NCERT Solutions for Class 12 Chemistry Chapter 3: Electrochemistry

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Chapter3. Electrochemistry
SubjectChemistry
TextbookChemistry I
ClassTwelve
CategoryNCERT Solutions for Class 12

NCERT Solutions for Class 12 Chemistry is an excellent tool to revise your syllabus quickly. These solutions are made by expert faculties and teachers of Chemistry. It provides you with complete information, making it easier for you to solve the problems. The NCERT textbook includes questions based on concepts and theories. They are important for testing students’ understanding of the topics. On this page, we have provided you with the NCERT Solutions for Class 12 Chemistry Chapter 3: Electrochemistry.

NCERT Solutions for Class 12 Chemistry Chapter 3

Electrochemistry Solutions

Q1) Arrange the following metals in the order in which they displace each other from the solution of their salts.

Al, Cu, Fe, Mg and Zn

Answer) The following is the order in which the given metals displace each other from the solution of their salts.
Mg, Al, Zn, Fe, Cu

Q2) Given the standard electrode potentials,

K+/K = −2.93V, Ag+/Ag = 0.80V,
Hg2+/Hg = 0.79V
Mg2+/Mg = −2.37 V, Cr3+/Cr = − 0.74V

Arrange these metals in their increasing order of reducing power.

The lower the reduction potential, the higher is the reducing power. The given standard electrode potentials increase in the order of K+/K < Mg2+/Mg < Cr3+/Cr < Hg2+/Hg < Ag+/Ag.

Hence, the reducing power of the given metals increases in the following order:
Ag < Hg < Cr < Mg < K

Q3) Depict the galvanic cell in which the reaction Zn(s) + 2Ag+(aq) → Zn2+(aq) + 2Ag(s) takes place. Further show:

(i) Which of the electrode is negatively charged?
(ii) The carriers of the current in the cell.
(iii) Individual reaction at each electrode.

Answer) The galvanic cell in which the given reaction takes place is depicted as:

Zn(s)​ ∣Zn2+(aq) ​∣∣ Ag+(aq) ​∣ Ag(s)

i) Zn electrode (anode) is negatively charged.
ii) Ions are carriers of current in the cell and in the external circuit, current will flow from silver to zinc.
iii) The reaction taking place at the anode is given by,
Zn(s)  →   Zn2+(aq) + 2e-
The reaction taking place at the cathode is given by,
Ag+(aq)  + e  →  Ag(s)

Q4) Calculate the standard cell potentials of galvanic cells in which the following reactions take place:

(i) 2Cr(s) + 3Cd2+(aq) → 2Cr3+(aq) + 3Cd
(ii) Fe2+(aq) + Ag+(aq) → Fe3+(aq) + Ag(s)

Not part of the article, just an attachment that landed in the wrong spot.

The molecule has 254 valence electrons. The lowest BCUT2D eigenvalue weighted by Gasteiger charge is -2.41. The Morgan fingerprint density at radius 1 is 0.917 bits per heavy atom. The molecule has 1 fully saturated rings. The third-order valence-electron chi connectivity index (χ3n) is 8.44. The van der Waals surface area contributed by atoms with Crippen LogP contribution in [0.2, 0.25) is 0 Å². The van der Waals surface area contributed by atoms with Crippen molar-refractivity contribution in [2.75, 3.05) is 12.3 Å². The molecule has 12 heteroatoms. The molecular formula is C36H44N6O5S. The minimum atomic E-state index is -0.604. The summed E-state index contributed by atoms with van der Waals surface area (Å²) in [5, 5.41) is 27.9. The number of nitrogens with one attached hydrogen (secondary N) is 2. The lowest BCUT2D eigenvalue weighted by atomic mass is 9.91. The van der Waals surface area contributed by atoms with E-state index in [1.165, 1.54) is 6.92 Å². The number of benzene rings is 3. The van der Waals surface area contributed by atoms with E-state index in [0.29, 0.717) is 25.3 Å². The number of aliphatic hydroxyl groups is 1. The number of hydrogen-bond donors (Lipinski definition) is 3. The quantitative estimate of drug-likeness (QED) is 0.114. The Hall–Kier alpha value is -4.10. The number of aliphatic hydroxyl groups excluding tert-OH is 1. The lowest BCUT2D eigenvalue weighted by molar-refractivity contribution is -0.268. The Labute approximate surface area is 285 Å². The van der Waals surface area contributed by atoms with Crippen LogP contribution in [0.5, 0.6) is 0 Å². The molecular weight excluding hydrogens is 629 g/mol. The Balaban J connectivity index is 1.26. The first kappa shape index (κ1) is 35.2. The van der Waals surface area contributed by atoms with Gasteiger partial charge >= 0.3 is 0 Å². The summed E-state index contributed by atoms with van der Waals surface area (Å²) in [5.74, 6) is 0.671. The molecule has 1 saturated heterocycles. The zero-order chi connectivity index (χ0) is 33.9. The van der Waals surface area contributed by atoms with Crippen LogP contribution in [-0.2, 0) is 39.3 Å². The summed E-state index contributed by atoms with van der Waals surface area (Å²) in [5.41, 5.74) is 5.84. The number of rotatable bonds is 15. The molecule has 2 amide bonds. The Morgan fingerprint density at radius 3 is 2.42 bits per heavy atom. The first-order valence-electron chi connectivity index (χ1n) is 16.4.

Calculate the ΔrGθ and equilibrium constant of the reactions.

Answer i)

NCERT Solutions for Class 12 Chemistry Chapter 3

Answer ii)

NCERT Solutions for Class 12 Chemistry Chapter 3

Q5) Write the Nernst equation and emf of the following cells at 298 K:

(i) Mg(s) | Mg2+(0.001M) || Cu2+(0.0001 M) | Cu(s)
(ii) Fe(s) | Fe2+(0.001M) || H+(1M)|H2(g)(1bar) | Pt(s)
(iii) Sn(s) | Sn2+(0.050 M) || H+(0.020 M) | H2(g) (1 bar) | Pt(s)
(iv) Pt(s) | Br2(l) | Br(0.010 M) || H+(0.030 M) | H2(g) (1 bar) | Pt(s).

Answer i) For the given reaction, the Nernst equation can be given as:

NCERT Solutions for Class 12 Chemistry Chapter 3

Answer ii) For the given reaction, the Nernst equation can be given as:

NCERT Solutions for Class 12 Chemistry Chapter 3

Answer iii) For the given reaction, the Nernst equation can be given as:

NCERT Solutions for Class 12 Chemistry Chapter 3

Answer iv) For the given reaction, the Nernst equation can be given as:

NCERT Solutions for Class 12 Chemistry Chapter 3

Q6) In the button cells widely used in watches and other devices the following reaction takes place:

Zn(s) + Ag2O(s) + H2O(l) → Zn2+(aq) + 2Ag(s) + 2OH−(aq)

Determine ∆r GJ and EJ for the reaction.

Answer)

NCERT Solutions for Class 12 Chemistry Chapter 3

Q7) Define conductivity and molar conductivity for the solution of an electrolyte. Discuss their variation with concentration.

Answer) Conductivity of a solution is defined as the conductance of a solution of 1 cm in length and area of cross-section 1 sq. cm. The inverse of resistivity is called conductivity or specific conductance. It is represented by the symbolκ. If ρ is resistivity, then we can write:

k = 1 / p

The conductivity of a solution at any given concentration is the conductance (G) of one unit volume of solution kept between two platinum electrodes with the unit area of cross-section and at a distance of unit length.

i.e., G = k(a/l) = k x 1 = k [Since a = 1 , l = 1]

Conductivity always decreases with a decrease in concentration, both for weak and strong electrolytes. This is because the number of ions per unit volume that carry the current in a solution decreases with a decrease in concentration.

Molar conductivity:

Molar conductivity of a solution at a given concentration is the conductance of volume V of a solution containing 1 mole of the electrolyte kept between two electrodes with the area of cross-section A and distance of unit length.

Λm = k(A/l)

Now, l = 1 and A = V (volume containing 1 mole of the electrolyte).

Am = kv

Molar conductivity increases with a decrease in concentration. This is because the total volume V of the solution containing one mole of the electrolyte increases on dilution.